Ann McKechin (Glasgow, North) (Lab): I commend the Department for International Development for its work. As a Member of the Select Committee, and having seen its work first-hand on a number of occasions, I feel that we should be proud of the palpable dedication of many of its staff, particularly abroad. I pay tribute to my right hon. Friend the Member for Coatbridge, Chryston and Bellshill (Mr. Clarke) for his International Development (Reporting and Transparency) Act 2006, because it helps us to focus our attention on our work on international development, and to hold our Government to account for what they do. That is a strong message to send, not only to people in the UK, but to our partners.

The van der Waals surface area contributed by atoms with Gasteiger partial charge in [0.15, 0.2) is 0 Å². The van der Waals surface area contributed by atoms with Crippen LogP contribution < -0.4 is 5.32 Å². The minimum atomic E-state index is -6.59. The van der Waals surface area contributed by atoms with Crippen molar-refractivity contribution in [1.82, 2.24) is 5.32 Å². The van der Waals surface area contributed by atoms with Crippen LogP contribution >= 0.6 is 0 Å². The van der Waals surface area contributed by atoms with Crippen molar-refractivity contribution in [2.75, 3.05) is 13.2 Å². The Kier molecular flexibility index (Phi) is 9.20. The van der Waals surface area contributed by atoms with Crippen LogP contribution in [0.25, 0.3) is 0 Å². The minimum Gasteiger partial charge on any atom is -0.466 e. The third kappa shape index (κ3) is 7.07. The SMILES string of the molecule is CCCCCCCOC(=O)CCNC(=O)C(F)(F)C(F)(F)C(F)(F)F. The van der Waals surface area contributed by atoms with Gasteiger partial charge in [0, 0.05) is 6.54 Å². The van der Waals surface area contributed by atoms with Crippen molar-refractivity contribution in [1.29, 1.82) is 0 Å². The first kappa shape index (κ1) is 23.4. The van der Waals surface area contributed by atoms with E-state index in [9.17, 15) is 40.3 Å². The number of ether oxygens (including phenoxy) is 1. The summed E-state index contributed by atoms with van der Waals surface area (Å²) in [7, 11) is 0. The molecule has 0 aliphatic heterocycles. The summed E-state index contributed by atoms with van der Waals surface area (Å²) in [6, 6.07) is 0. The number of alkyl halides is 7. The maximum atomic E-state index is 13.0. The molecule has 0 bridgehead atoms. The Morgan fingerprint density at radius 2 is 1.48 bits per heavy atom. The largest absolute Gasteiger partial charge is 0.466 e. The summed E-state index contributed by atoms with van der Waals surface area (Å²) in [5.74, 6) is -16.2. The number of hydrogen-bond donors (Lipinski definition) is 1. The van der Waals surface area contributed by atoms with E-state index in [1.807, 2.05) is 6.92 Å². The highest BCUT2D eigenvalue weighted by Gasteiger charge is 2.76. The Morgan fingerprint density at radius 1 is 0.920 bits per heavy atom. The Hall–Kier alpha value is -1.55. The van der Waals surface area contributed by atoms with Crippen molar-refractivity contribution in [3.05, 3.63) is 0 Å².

As a number of speakers have pointed out, and as the Select Committee stressed in its report, we need to concentrate more on the outcomes of our interventions, and not simply on the inputs. Since the Gleneagles summit in 2005, a false argument has sometimes been put forward on quantity of aid versus its quality. For the worlds poorest it is not an either/or debate: we need both. As the Prime Minister rightly pointed out in his speech to the United Nations on 31 July regarding the millennium development goal targets, the pace of change is
too slow; our direction too uncertain; our vision at risk.